A new localism developes from a space that disrupts the local where the local is something that insists on maintaining the purity of the local and status quo as in the case of languages that refuse being corrupted. In Pacific spaces such as those in Hawaii, Samoa, Fiji, Papua New Guinea, or Tonga, the post-imperial English is one that is a blend of the local language and the introduced English from a historical past. The English spoken mutates within local registers and refuses to maintain its original form. We could say the English used in the Pacific Islands is a hybrid language within a hybrid space that is to say English is localized within a space of colonial history and one that is postcolonial. 

Rob Wilson argues that: “The identity of “Englishness”—which in its spread through a global empire made “English English” into the world language of commerce, culture, and law—was formed in the prior epoch of international finance when the world market was dominated by nation-states and upper-class culture at the imperial core. This notion of national identity is being undone in a “postimperial” outreach, when London is just one of the global cities consolidating the transnational flows of culture, migrancy, and finance in “regimes of representation” emanating from the metropolitan center.” (Wilson 2000: 261).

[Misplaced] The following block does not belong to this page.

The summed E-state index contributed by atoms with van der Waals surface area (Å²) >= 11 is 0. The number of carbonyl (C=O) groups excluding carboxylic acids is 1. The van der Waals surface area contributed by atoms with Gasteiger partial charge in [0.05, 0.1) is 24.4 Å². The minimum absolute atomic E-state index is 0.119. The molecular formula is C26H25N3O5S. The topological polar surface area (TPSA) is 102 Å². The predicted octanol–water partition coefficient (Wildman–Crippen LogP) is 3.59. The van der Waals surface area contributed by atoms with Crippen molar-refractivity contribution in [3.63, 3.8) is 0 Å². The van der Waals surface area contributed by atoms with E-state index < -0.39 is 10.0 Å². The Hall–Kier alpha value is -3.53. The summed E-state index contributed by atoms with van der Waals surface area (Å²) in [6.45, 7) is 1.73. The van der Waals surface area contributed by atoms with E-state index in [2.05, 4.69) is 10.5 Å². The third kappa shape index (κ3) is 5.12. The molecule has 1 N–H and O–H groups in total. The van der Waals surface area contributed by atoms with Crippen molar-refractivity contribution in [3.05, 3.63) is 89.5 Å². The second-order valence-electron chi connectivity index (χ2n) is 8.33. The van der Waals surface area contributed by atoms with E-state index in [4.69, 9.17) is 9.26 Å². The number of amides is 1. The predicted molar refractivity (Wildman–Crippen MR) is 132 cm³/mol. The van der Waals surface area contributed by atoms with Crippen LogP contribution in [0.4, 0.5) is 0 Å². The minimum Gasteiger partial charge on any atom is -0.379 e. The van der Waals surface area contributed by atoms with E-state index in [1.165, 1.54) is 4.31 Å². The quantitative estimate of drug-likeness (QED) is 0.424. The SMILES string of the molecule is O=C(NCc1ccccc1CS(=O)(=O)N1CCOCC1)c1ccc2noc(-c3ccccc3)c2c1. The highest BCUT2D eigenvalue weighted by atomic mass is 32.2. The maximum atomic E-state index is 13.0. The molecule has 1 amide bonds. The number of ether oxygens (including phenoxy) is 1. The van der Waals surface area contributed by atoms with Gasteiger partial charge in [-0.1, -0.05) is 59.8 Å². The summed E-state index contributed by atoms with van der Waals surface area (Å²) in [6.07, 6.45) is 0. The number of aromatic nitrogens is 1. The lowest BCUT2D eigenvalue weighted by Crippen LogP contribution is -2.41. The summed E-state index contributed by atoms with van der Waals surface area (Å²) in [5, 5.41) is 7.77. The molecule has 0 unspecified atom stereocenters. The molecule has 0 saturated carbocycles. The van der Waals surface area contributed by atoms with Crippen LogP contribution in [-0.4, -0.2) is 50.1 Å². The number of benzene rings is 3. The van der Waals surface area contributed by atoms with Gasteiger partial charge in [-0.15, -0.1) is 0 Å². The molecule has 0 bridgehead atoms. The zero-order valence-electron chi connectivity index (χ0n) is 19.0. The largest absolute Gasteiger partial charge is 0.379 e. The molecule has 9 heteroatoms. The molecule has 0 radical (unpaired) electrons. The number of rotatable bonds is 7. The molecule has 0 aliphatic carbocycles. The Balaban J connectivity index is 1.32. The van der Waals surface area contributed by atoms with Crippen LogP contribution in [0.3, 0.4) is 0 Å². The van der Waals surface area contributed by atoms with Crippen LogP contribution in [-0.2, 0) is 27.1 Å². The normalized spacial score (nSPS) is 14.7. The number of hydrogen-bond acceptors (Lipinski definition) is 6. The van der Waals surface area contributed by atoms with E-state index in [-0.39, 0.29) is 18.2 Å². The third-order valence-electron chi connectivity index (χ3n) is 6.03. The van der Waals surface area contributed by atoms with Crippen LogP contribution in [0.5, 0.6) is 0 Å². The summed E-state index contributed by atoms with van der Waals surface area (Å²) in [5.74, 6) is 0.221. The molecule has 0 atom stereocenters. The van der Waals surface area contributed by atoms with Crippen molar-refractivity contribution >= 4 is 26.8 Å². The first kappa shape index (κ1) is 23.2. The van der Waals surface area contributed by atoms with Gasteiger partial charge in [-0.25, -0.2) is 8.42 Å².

Wilson and Hall declare that “this new kind of globalization is not English, but American” in its mass spread, linguistic impurity, and pop culture—driven cultural hegemony; this time around the empire, the core culture of American globalization is called “the global postmodern” and comes booming out of Holywood, Duke University Press, Routledge, MTV, and Wall Street offices (and garages) dressed in “global mass culture” garb.” 

Indeed, the introduction of mobile phones, text messaging, and Facebook has seen a rise in the use of English that is disruptive to standard, conventional uses that there is an emergence of the resistances to such a development from within the local contexts. 

“If there is an uneven feedback loop circulating mass imagery and mass communication from a high-tech core, this new U.S. hegemony, as Hall notes, takes place and spreads via “a peculiar form of culture and multiplies linkages of capital, and hence embraces the proliferation of contradictions and ethnic/peripheral/marginal difference,” says Wilson.